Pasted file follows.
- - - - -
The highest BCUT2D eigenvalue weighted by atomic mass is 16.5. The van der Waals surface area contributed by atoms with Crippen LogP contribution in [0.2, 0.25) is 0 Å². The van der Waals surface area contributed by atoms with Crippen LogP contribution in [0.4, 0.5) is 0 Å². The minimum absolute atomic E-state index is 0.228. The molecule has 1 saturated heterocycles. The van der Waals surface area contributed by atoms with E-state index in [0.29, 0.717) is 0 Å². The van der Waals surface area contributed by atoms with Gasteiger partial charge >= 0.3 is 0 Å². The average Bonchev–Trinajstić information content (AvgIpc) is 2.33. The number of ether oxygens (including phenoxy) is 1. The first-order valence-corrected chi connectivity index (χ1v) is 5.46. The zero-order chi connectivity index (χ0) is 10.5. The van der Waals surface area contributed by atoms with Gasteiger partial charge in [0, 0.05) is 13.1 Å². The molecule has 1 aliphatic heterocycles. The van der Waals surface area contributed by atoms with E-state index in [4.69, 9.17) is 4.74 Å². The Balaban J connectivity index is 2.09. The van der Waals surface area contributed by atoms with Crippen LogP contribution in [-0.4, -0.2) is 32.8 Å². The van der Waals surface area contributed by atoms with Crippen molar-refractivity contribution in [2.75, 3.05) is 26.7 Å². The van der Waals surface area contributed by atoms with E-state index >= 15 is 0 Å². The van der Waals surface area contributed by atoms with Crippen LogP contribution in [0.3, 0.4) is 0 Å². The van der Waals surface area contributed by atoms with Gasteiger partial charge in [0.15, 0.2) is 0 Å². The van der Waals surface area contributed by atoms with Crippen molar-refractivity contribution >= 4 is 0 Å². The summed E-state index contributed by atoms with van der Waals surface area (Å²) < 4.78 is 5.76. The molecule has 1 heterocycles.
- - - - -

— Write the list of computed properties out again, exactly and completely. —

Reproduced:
The highest BCUT2D eigenvalue weighted by atomic mass is 16.5. The van der Waals surface area contributed by atoms with Crippen LogP contribution in [0.2, 0.25) is 0 Å². The van der Waals surface area contributed by atoms with Crippen LogP contribution in [0.4, 0.5) is 0 Å². The minimum absolute atomic E-state index is 0.228. The molecule has 1 saturated heterocycles. The van der Waals surface area contributed by atoms with E-state index in [0.29, 0.717) is 0 Å². The van der Waals surface area contributed by atoms with Gasteiger partial charge >= 0.3 is 0 Å². The average Bonchev–Trinajstić information content (AvgIpc) is 2.33. The number of ether oxygens (including phenoxy) is 1. The first-order valence-corrected chi connectivity index (χ1v) is 5.46. The zero-order chi connectivity index (χ0) is 10.5. The van der Waals surface area contributed by atoms with Gasteiger partial charge in [0, 0.05) is 13.1 Å². The molecule has 1 aliphatic heterocycles. The van der Waals surface area contributed by atoms with E-state index in [4.69, 9.17) is 4.74 Å². The Balaban J connectivity index is 2.09. The van der Waals surface area contributed by atoms with Crippen LogP contribution in [-0.4, -0.2) is 32.8 Å². The van der Waals surface area contributed by atoms with Crippen molar-refractivity contribution in [2.75, 3.05) is 26.7 Å². The van der Waals surface area contributed by atoms with E-state index >= 15 is 0 Å². The van der Waals surface area contributed by atoms with Crippen LogP contribution in [0.3, 0.4) is 0 Å². The van der Waals surface area contributed by atoms with Gasteiger partial charge in [0.15, 0.2) is 0 Å². The van der Waals surface area contributed by atoms with Crippen molar-refractivity contribution >= 4 is 0 Å². The summed E-state index contributed by atoms with van der Waals surface area (Å²) < 4.78 is 5.76. The molecule has 1 heterocycles.